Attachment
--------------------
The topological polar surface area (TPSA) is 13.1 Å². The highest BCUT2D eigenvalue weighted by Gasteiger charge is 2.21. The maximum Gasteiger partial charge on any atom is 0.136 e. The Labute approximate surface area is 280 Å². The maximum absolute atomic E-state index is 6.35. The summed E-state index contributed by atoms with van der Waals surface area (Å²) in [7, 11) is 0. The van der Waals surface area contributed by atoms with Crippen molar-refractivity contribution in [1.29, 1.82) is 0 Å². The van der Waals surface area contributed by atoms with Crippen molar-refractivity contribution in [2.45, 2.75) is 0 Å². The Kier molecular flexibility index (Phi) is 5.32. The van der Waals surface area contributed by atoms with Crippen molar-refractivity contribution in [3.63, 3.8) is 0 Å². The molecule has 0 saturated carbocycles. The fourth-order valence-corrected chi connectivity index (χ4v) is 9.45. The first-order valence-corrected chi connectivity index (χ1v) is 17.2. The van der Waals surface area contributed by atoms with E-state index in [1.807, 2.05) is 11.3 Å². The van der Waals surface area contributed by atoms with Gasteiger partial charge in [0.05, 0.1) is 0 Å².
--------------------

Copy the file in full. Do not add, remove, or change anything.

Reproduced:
The topological polar surface area (TPSA) is 13.1 Å². The highest BCUT2D eigenvalue weighted by Gasteiger charge is 2.21. The maximum Gasteiger partial charge on any atom is 0.136 e. The Labute approximate surface area is 280 Å². The maximum absolute atomic E-state index is 6.35. The summed E-state index contributed by atoms with van der Waals surface area (Å²) in [7, 11) is 0. The van der Waals surface area contributed by atoms with Crippen molar-refractivity contribution in [1.29, 1.82) is 0 Å². The van der Waals surface area contributed by atoms with Crippen molar-refractivity contribution in [2.45, 2.75) is 0 Å². The Kier molecular flexibility index (Phi) is 5.32. The van der Waals surface area contributed by atoms with Crippen molar-refractivity contribution in [3.63, 3.8) is 0 Å². The molecule has 0 saturated carbocycles. The fourth-order valence-corrected chi connectivity index (χ4v) is 9.45. The first-order valence-corrected chi connectivity index (χ1v) is 17.2. The van der Waals surface area contributed by atoms with E-state index in [1.807, 2.05) is 11.3 Å². The van der Waals surface area contributed by atoms with Gasteiger partial charge in [0.05, 0.1) is 0 Å².